Emotional breakthrough and psychedelics : Validation of the Emotional Breakthrough Inventory
Leor Roseman, Eline Haijen, Kelvin Idialu-Ikato, Mendel Kaelen, Rosalind Watts and Robin Carhart-Harris
Journal of Psychopharmacology, 2019, 1–12
Background : Psychedelic therapy is gaining recognition and the nature of the psychedelic experience itself has been found to mediate subsequent long-term psychological changes. Much emphasis has been placed on the occurrence of mystical-type experiences in determining long-term responses to psychedelics yet here we demonstrate the importance of another component, namely: emotional breakthrough.
Methods : Three hundred and seventy-nine participants completed online surveys before and after a planned psychedelic experience. Items pertaining to emotional breakthrough were completed one day after the psychedelic experience, as were items comprising the already validated Mystical Experience Questionnaire and the Challenging Experience Questionnaire. Emotional breakthrough, Mystical Experience Questionnaire and Challenging Experience Questionnaire scores were used to predict changes in well-being (Warwick-Edinburgh Mental Wellbeing Scale) in a subsample of 75 participants with low well-being baseline scores (⩽45).
Results : Factor analyses revealed six emotional breakthrough items with high internal consistency (Cronbach’s alpha=0.932) and supported our prior hypothesis that emotional breakthrough is a distinct component of the psychedelic experience. Emotional breakthrough scores behaved dosedependently, and were higher if the psychedelic was taken with therapeutic planning and intent. Emotional breakthrough, Mystical Experience Questionnaire and Challenging Experience Questionnaire scores combined, significantly predicted subsequent changes in well-being (r=0.45, p=0.0005, n=75), with each scale contributing significant predictive value. Emotional breakthrough and Mystical Experience Questionnaire scores predicted increases in well-being and Challenging Experience Questionnaire scores predicted less increases.
Conclusions : Here we validate a six-item ‘Emotional Breakthrough Inventory’. Emotional breakthrough is an important and distinct component of the acute psychedelic experience that appears to be a key mediator of subsequent longer-term psychological changes. Implications for psychedelic therapy are discussed.
Keywords : Psychedelics, catharsis, emotion, therapy
Psychedelic therapy is a re-emerging paradigm within mental health research (Schenberg, 2018). It is hypothesised that both biological and psychological processes play a role in this treatment, potentially working synergistically to determine therapeutic outcomes (Carhart-Harris, 2018; Carhart-Harris et al., 2017b). From a purely psychological perspective, most studies to-date have focused on the involvement of the mystical-type experience in determining long-term responses to psychedelics (Bogenschutz et al., 2015; Dakwar et al., 2014; Erritzoe et al., 2018; Garcia- Romeu et al., 2014; Griffiths et al., 2016; Johnson et al., 2016; Klavetter and Mogar, 1967; Kurland et al., 1972; MacLean et al., 2011; O’Reilly and Funk, 1964; Pahnke et al., 1970; Richards et al., 1977; Roseman et al., 2017; Ross et al., 2016) and see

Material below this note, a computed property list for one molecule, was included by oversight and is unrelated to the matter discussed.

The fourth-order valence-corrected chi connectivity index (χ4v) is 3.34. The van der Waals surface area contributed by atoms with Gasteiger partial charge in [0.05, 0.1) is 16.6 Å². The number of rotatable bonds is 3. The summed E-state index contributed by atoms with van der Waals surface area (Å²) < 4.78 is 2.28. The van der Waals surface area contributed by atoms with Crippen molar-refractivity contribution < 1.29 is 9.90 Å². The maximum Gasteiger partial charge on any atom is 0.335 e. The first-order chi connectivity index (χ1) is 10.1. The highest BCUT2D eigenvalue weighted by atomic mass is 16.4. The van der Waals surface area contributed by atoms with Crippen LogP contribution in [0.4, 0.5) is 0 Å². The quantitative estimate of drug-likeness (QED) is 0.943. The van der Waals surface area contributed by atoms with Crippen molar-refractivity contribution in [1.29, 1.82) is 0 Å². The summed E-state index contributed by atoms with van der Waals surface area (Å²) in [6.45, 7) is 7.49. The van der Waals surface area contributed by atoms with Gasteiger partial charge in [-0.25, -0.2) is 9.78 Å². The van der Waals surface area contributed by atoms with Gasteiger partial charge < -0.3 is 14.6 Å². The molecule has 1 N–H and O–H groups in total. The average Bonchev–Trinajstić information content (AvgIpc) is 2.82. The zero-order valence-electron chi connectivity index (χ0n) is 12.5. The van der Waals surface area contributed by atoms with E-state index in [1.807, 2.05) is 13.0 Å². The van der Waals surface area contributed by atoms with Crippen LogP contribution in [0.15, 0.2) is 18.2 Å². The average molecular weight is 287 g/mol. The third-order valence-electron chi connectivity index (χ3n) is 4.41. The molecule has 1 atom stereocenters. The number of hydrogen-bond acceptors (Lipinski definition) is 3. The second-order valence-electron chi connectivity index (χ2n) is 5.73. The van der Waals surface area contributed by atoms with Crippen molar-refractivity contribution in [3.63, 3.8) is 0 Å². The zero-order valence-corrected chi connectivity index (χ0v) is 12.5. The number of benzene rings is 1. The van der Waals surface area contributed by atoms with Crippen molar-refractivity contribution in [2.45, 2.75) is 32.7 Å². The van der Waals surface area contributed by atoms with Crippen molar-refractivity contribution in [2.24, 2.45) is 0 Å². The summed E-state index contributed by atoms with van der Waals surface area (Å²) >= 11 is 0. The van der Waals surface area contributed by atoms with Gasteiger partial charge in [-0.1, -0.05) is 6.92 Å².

Stace (1960) for some classical texts relevant to the mystical experience. Influential measures used to operationally define the mystical experience include factors within the altered states of consciousness questionnaire (Dittrich, 1998; Studerus et al., 2010) and the more recently validated Mystical Experience Questionnaire (MEQ) (MacLean et al., 2012; Pahnke and Richards, 1966). It is now a well-replicated finding that the quality of the acute psychedelic experience is a key determinant of longer-term responses to psychedelics – and the mystical type experience seems to be relevant and important in this regard. However, this does not imply that the construct is well-defined, or that it is the sole, or indeed, primary determinant of long-term psychological outcomes.
Another key component of the acute psychedelic experience that has been found to be influential in determining long-term responses is the challenging experience (CE) (Barrett et al., 2016). Perhaps the best available tool for measuring CEs is the recently validated Challenging Experience Questionnaire (CEQ). This scale was developed with the intention of quantifying challenging emotions such as grief, fear, paranoia, etc. (Barrett et al., 2016). Recent studies have suggested that higher scores of the CEQ and other measures of CE can predict worse longer-term mental health outcomes, thus suggesting that CE might be counter-therapeutic and perhaps even iatrogenic (Barrett et al., 2016; Carbonaro et al., 2016; Haijen et al., 2018; Roseman et al., 2017), although there are some contradictory findings in this regard, suggesting a more complex relationship (Barrett et al., 2016; Carbonaro et al., 2016). A major limitation of the CEQ however, is that it measures different challenging emotions and/or memories without addressing their potential resolution, and consequently is not able to quantify the potential clinical value of accepting and/or overcoming the relevant challenges (Watts et al., 2017).